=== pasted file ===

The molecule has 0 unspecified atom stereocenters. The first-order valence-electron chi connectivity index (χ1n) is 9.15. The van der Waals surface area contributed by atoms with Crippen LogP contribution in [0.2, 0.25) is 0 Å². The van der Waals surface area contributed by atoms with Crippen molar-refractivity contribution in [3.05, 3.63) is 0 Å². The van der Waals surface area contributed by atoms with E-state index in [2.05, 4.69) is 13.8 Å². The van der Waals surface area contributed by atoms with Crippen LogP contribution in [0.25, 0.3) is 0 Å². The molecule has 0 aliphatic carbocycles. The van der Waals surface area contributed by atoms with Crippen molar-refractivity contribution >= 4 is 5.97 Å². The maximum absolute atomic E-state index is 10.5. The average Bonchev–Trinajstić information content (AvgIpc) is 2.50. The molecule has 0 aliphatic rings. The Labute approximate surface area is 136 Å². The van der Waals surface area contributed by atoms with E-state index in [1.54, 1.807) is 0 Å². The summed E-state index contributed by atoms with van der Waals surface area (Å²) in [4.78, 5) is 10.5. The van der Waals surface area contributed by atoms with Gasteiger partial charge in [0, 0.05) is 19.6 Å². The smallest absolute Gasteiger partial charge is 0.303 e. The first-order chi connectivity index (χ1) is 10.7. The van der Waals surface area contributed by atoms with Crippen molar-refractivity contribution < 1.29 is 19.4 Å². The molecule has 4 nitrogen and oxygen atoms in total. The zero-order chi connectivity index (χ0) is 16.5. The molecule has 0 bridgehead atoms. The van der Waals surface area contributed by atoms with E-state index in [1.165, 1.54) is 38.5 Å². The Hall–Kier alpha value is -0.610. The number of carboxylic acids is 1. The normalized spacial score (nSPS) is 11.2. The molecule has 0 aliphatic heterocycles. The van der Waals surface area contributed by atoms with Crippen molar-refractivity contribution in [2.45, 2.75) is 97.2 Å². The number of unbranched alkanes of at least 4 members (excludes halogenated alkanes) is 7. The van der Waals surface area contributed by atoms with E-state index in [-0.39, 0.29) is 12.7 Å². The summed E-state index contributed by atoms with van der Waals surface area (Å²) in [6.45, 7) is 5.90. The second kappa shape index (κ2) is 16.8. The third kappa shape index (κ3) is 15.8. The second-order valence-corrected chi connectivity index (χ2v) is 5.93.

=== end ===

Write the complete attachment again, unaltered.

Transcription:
The molecule has 0 unspecified atom stereocenters. The first-order valence-electron chi connectivity index (χ1n) is 9.15. The van der Waals surface area contributed by atoms with Crippen LogP contribution in [0.2, 0.25) is 0 Å². The van der Waals surface area contributed by atoms with Crippen molar-refractivity contribution in [3.05, 3.63) is 0 Å². The van der Waals surface area contributed by atoms with E-state index in [2.05, 4.69) is 13.8 Å². The van der Waals surface area contributed by atoms with Crippen LogP contribution in [0.25, 0.3) is 0 Å². The molecule has 0 aliphatic carbocycles. The van der Waals surface area contributed by atoms with Crippen molar-refractivity contribution >= 4 is 5.97 Å². The maximum absolute atomic E-state index is 10.5. The average Bonchev–Trinajstić information content (AvgIpc) is 2.50. The molecule has 0 aliphatic rings. The Labute approximate surface area is 136 Å². The van der Waals surface area contributed by atoms with E-state index in [1.54, 1.807) is 0 Å². The summed E-state index contributed by atoms with van der Waals surface area (Å²) in [4.78, 5) is 10.5. The van der Waals surface area contributed by atoms with Gasteiger partial charge in [0, 0.05) is 19.6 Å². The smallest absolute Gasteiger partial charge is 0.303 e. The first-order chi connectivity index (χ1) is 10.7. The van der Waals surface area contributed by atoms with Crippen molar-refractivity contribution < 1.29 is 19.4 Å². The molecule has 4 nitrogen and oxygen atoms in total. The zero-order chi connectivity index (χ0) is 16.5. The molecule has 0 bridgehead atoms. The van der Waals surface area contributed by atoms with E-state index in [1.165, 1.54) is 38.5 Å². The Hall–Kier alpha value is -0.610. The number of carboxylic acids is 1. The normalized spacial score (nSPS) is 11.2. The molecule has 0 aliphatic heterocycles. The van der Waals surface area contributed by atoms with Crippen molar-refractivity contribution in [2.45, 2.75) is 97.2 Å². The number of unbranched alkanes of at least 4 members (excludes halogenated alkanes) is 7. The van der Waals surface area contributed by atoms with E-state index in [-0.39, 0.29) is 12.7 Å². The summed E-state index contributed by atoms with van der Waals surface area (Å²) in [6.45, 7) is 5.90. The second kappa shape index (κ2) is 16.8. The third kappa shape index (κ3) is 15.8. The second-order valence-corrected chi connectivity index (χ2v) is 5.93.